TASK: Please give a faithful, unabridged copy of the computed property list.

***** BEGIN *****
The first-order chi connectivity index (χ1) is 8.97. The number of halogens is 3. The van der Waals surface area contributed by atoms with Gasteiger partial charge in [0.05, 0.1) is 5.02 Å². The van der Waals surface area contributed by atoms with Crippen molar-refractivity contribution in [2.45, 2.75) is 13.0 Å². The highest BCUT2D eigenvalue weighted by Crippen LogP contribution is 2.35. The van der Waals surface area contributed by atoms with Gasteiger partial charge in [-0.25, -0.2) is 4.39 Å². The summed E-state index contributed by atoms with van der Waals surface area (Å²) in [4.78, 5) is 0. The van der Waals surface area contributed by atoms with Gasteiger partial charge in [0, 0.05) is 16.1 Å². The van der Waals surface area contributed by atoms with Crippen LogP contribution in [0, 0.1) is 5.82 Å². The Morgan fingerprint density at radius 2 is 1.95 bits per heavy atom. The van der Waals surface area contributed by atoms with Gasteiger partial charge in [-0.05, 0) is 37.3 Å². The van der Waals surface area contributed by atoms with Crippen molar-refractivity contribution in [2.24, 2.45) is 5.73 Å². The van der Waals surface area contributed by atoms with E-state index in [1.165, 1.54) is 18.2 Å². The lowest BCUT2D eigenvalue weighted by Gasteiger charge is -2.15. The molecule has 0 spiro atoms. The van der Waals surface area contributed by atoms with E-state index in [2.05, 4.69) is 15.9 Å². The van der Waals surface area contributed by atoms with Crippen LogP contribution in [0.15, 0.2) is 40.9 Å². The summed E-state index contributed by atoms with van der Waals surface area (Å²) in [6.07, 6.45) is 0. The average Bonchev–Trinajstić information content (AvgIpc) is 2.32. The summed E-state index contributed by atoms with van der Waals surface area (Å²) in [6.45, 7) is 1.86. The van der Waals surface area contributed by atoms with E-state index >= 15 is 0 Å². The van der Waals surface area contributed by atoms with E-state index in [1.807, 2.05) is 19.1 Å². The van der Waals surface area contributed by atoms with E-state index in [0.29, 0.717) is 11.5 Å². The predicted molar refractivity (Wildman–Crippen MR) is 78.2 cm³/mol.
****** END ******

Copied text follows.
The first-order chi connectivity index (χ1) is 8.97. The number of halogens is 3. The van der Waals surface area contributed by atoms with Gasteiger partial charge in [0.05, 0.1) is 5.02 Å². The van der Waals surface area contributed by atoms with Crippen molar-refractivity contribution in [2.45, 2.75) is 13.0 Å². The highest BCUT2D eigenvalue weighted by Crippen LogP contribution is 2.35. The van der Waals surface area contributed by atoms with Gasteiger partial charge in [-0.25, -0.2) is 4.39 Å². The summed E-state index contributed by atoms with van der Waals surface area (Å²) in [4.78, 5) is 0. The van der Waals surface area contributed by atoms with Gasteiger partial charge in [0, 0.05) is 16.1 Å². The van der Waals surface area contributed by atoms with Crippen LogP contribution in [0, 0.1) is 5.82 Å². The Morgan fingerprint density at radius 2 is 1.95 bits per heavy atom. The van der Waals surface area contributed by atoms with Gasteiger partial charge in [-0.05, 0) is 37.3 Å². The van der Waals surface area contributed by atoms with Crippen molar-refractivity contribution in [2.24, 2.45) is 5.73 Å². The van der Waals surface area contributed by atoms with E-state index in [1.165, 1.54) is 18.2 Å². The lowest BCUT2D eigenvalue weighted by Gasteiger charge is -2.15. The molecule has 0 spiro atoms. The van der Waals surface area contributed by atoms with E-state index in [2.05, 4.69) is 15.9 Å². The van der Waals surface area contributed by atoms with Crippen LogP contribution in [0.15, 0.2) is 40.9 Å². The summed E-state index contributed by atoms with van der Waals surface area (Å²) in [6.07, 6.45) is 0. The average Bonchev–Trinajstić information content (AvgIpc) is 2.32. The summed E-state index contributed by atoms with van der Waals surface area (Å²) in [6.45, 7) is 1.86. The van der Waals surface area contributed by atoms with E-state index >= 15 is 0 Å². The van der Waals surface area contributed by atoms with E-state index in [1.807, 2.05) is 19.1 Å². The van der Waals surface area contributed by atoms with E-state index in [0.29, 0.717) is 11.5 Å². The predicted molar refractivity (Wildman–Crippen MR) is 78.2 cm³/mol.